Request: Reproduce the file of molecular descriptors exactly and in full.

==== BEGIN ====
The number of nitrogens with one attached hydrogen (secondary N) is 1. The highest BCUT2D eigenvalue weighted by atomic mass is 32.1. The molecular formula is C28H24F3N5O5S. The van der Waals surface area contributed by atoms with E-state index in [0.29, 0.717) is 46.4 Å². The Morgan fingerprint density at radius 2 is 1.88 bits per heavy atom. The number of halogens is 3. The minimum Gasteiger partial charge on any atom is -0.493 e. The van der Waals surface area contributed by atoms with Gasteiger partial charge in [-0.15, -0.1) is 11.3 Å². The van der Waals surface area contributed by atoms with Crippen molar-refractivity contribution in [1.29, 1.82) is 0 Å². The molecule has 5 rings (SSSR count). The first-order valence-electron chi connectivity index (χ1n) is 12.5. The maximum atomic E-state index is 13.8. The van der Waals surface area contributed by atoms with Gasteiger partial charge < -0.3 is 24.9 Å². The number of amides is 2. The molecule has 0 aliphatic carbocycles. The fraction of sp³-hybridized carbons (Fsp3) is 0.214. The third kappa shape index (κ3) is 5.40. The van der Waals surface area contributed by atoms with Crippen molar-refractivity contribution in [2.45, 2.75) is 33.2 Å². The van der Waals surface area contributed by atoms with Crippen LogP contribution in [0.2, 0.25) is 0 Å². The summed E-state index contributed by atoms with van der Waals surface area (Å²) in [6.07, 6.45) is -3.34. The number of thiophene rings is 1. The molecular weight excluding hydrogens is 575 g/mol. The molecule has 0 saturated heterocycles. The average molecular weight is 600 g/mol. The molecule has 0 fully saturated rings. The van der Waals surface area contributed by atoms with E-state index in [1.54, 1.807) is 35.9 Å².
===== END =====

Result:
The number of nitrogens with one attached hydrogen (secondary N) is 1. The highest BCUT2D eigenvalue weighted by atomic mass is 32.1. The molecular formula is C28H24F3N5O5S. The van der Waals surface area contributed by atoms with E-state index in [0.29, 0.717) is 46.4 Å². The Morgan fingerprint density at radius 2 is 1.88 bits per heavy atom. The number of halogens is 3. The minimum Gasteiger partial charge on any atom is -0.493 e. The van der Waals surface area contributed by atoms with Gasteiger partial charge in [-0.15, -0.1) is 11.3 Å². The van der Waals surface area contributed by atoms with Crippen molar-refractivity contribution in [1.29, 1.82) is 0 Å². The molecule has 5 rings (SSSR count). The first-order valence-electron chi connectivity index (χ1n) is 12.5. The maximum atomic E-state index is 13.8. The van der Waals surface area contributed by atoms with Gasteiger partial charge < -0.3 is 24.9 Å². The number of amides is 2. The molecule has 0 aliphatic carbocycles. The fraction of sp³-hybridized carbons (Fsp3) is 0.214. The third kappa shape index (κ3) is 5.40. The van der Waals surface area contributed by atoms with Crippen molar-refractivity contribution in [2.45, 2.75) is 33.2 Å². The van der Waals surface area contributed by atoms with Crippen LogP contribution in [0.2, 0.25) is 0 Å². The summed E-state index contributed by atoms with van der Waals surface area (Å²) in [6.07, 6.45) is -3.34. The number of thiophene rings is 1. The molecular weight excluding hydrogens is 575 g/mol. The molecule has 0 saturated heterocycles. The average molecular weight is 600 g/mol. The molecule has 0 fully saturated rings. The van der Waals surface area contributed by atoms with E-state index in [1.54, 1.807) is 35.9 Å².